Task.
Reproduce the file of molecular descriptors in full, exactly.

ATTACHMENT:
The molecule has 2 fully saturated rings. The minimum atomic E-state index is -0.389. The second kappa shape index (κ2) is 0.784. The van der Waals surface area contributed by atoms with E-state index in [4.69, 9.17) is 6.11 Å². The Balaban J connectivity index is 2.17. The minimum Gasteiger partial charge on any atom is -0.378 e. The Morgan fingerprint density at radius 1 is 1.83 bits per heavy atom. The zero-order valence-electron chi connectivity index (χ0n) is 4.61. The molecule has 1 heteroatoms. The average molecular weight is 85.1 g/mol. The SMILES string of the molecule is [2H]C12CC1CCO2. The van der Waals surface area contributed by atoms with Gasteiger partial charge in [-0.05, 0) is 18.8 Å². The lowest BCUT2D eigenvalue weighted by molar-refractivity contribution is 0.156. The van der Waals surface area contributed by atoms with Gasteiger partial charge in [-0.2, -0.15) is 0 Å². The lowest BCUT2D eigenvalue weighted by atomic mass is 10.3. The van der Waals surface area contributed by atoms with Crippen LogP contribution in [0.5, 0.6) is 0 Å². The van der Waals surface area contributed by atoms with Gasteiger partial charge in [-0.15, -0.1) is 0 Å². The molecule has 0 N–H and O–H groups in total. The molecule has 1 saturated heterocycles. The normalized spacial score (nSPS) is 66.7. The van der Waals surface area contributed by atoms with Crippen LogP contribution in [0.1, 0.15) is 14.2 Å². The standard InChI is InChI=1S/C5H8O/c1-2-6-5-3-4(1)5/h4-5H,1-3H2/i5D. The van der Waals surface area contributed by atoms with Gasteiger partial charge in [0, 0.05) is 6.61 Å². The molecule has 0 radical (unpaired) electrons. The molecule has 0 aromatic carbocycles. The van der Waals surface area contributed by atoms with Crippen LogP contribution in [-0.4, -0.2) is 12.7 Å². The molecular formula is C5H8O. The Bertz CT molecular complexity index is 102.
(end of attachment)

The molecule has 2 fully saturated rings. The minimum atomic E-state index is -0.389. The second kappa shape index (κ2) is 0.784. The van der Waals surface area contributed by atoms with E-state index in [4.69, 9.17) is 6.11 Å². The Balaban J connectivity index is 2.17. The minimum Gasteiger partial charge on any atom is -0.378 e. The Morgan fingerprint density at radius 1 is 1.83 bits per heavy atom. The zero-order valence-electron chi connectivity index (χ0n) is 4.61. The molecule has 1 heteroatoms. The average molecular weight is 85.1 g/mol. The SMILES string of the molecule is [2H]C12CC1CCO2. The van der Waals surface area contributed by atoms with Gasteiger partial charge in [-0.05, 0) is 18.8 Å². The lowest BCUT2D eigenvalue weighted by molar-refractivity contribution is 0.156. The van der Waals surface area contributed by atoms with Gasteiger partial charge in [-0.2, -0.15) is 0 Å². The lowest BCUT2D eigenvalue weighted by atomic mass is 10.3. The van der Waals surface area contributed by atoms with Crippen LogP contribution in [0.5, 0.6) is 0 Å². The van der Waals surface area contributed by atoms with Gasteiger partial charge in [-0.15, -0.1) is 0 Å². The molecule has 0 N–H and O–H groups in total. The molecule has 1 saturated heterocycles. The normalized spacial score (nSPS) is 66.7. The van der Waals surface area contributed by atoms with Crippen LogP contribution in [0.1, 0.15) is 14.2 Å². The standard InChI is InChI=1S/C5H8O/c1-2-6-5-3-4(1)5/h4-5H,1-3H2/i5D. The van der Waals surface area contributed by atoms with Gasteiger partial charge in [0, 0.05) is 6.61 Å². The molecule has 0 radical (unpaired) electrons. The molecule has 0 aromatic carbocycles. The van der Waals surface area contributed by atoms with Crippen LogP contribution in [-0.4, -0.2) is 12.7 Å². The molecular formula is C5H8O. The Bertz CT molecular complexity index is 102.